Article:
Most conflict resolution exercises fail because people focus on “winning” it all. But as Larry David, and many famed negotiators, have said, “a good compromise is one where both parties leave dissatisfied.” To successfully navigate difficult conversations at work, we instead need to focus on finding common ground by identifying our shared values and goals.
As conflict resolution and difficult conversations are often one in the same, the first step towards finding common ground is to show up prepared. Like many things in work and life, the more you know about the issue at hand, the better. How did this conflict come about? Where did it transform from constructive to problematic? Do you understand all the pieces and parts at play?
Dig in and ask questions to understand the nature of the problem, its history, and any possible solutions. Once you have all the information, it will be easier to see the issue at hand from different perspectives (which will come in handy as we move down this list).
You know how you feel, but it’s important to remind yourself your initial conclusion is only one possible explanation. So rather than continuing to focus on all the reasons you “know”you’re right, it’s time to practice cognitive reframing. Cognitive reframing is a psychological technique helping you to shift your mindset so you can look at a person, relationship, or situation from a new perspective.You gathered all the facts in step 1— use those facts to put yourself in your colleague’s shoes.
We’re all guilty of harboring biases towards other people, whether we are cognizant of them or not. In fact, research found hiring managers who have racial bias overestimate the number of offers to counter offers that a black job seeker will make for their salary. They believe these job seekers are arguing more than they are. As good colleagues and humans, though, we must work to uncovering and acknowledging our biases, helping us to see the other’s perspective better, grow as an individual, and become more successful at conflict resolution and overall negotiations.
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It’s east to get off track while having a conversation when you disagree with someone. The key is to have a strict agenda and follow it. If other non-relevant concerns are raised during the discussion, ask if you can make a note of this new topic for another time out of respect for everyone’s time. Mean it when you say this though; the add-on topic should not end up in your trash bin.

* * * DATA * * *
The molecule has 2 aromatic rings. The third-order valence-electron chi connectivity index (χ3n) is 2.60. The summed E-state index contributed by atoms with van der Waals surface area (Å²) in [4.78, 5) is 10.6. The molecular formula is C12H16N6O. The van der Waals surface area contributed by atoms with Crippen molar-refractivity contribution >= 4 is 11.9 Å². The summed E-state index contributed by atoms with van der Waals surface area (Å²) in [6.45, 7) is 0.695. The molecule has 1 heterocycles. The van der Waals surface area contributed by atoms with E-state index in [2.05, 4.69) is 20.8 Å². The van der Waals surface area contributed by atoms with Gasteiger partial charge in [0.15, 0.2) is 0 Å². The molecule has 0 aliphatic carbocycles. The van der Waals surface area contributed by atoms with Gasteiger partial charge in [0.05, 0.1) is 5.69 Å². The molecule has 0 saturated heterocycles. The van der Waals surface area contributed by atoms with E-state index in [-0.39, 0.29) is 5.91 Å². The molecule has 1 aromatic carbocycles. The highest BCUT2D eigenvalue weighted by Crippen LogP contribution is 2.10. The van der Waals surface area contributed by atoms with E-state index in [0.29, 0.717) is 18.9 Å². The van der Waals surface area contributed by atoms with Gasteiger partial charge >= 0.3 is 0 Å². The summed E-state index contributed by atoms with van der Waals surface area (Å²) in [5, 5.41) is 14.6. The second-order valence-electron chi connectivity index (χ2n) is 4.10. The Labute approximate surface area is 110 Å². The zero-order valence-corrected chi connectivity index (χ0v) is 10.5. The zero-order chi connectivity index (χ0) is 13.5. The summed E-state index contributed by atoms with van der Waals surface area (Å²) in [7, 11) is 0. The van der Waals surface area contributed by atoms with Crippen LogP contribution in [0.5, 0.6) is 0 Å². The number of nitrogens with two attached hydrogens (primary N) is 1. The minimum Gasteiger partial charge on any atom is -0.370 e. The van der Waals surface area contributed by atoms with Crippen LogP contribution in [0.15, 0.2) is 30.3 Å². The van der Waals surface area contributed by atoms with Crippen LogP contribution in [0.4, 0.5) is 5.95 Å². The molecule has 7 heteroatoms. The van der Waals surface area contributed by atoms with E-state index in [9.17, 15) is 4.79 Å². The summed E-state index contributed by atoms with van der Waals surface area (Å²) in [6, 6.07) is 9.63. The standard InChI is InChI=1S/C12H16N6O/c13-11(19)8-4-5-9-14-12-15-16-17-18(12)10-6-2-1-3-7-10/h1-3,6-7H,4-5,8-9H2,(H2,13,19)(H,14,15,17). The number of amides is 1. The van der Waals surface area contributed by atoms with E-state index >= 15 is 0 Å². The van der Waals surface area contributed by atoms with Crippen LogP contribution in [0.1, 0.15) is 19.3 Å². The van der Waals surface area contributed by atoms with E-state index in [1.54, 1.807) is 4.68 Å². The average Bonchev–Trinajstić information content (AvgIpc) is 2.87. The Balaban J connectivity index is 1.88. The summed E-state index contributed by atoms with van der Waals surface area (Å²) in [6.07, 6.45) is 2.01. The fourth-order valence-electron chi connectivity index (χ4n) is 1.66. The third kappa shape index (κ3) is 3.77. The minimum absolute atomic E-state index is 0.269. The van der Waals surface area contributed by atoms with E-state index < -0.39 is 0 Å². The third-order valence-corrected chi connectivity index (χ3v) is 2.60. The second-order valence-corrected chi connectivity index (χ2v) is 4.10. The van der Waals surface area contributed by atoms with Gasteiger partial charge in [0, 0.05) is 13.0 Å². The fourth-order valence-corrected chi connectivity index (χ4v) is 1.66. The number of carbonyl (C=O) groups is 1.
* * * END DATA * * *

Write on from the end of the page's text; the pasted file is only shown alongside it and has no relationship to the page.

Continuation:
The two most common forms of mental heuristics, or mental shortcuts, we see in hinder difficult conversations are availability and confirmation biases. Availability bias allows you to believe the information readily available is all there is to the issue. Unfortunately, this is often the case. For example, a person working in sales is more likely to know about the issues concerning the sales department. But this doesn’t mean that the other department isn’t essential to the company’s success. The availability bias, in this case, might make the person prone to believing that their work is much more important for an organization’s success while overlooking the importance of other departments. Fortunately, if you do your research beforehand and put in the effort to see the other side's perspective, you should be better armed to avoid availability biases.
Confirmation bias, on the other hand, is when you seek out and over-value information that confirms your previous belief. A person with confirmation bias will only look for statistics and information which confirms their previously held belief about a particular subject. This doesn’t mean that they are inherently wrong, but if they continue to only look for information that supports their perspective, they will have a hard time finding common ground with the opposition.
Finding common ground is not about winning an argument, but finding a reasonable solution both parties agree to. While there are many forms of ad hominem attacks, we are generally referring to a rhetorical strategy where one person attacks the character, motive, or attitude of the person making the argument rather than attacking the substance of the argument itself. Direct attacks and pointing fingers or blame never drives a conversation forward, nor will it help you find common ground or help shift someone's perspective. To avoid this, focus on building rapport with the opposing side first, even if you know them quite well from years of working together. Make everyone feel at ease, practicing mindfulness before ramping up the debate.
When you set out to find a common ground your goal is to find overlapping areas of interest and concerns, helping to bring two or more otherwise opponents to the same team. You'll also avoid falling victim to echo chambers, where everyone around you simply agrees with all your points, hindering true growth and creativity. When you allow yourself to be open to challenging viewpoints, new, innovative ideas are much more likely to emerge.
Remember, finding common ground doesn't mean everyone walks away feeling like they won, but rather like opposing parties came to a fair compromise that better aligns personal and organizational goals of both sides. Finding common ground is an essential exercise in team building, focusing on the importance of empathy, creativity, and problem-solving. At the end of the day, you might not agree 100% with everyone, but understanding one another's perspectives and objectives will make you a better negotiator, team player, and overall well-rounded individual.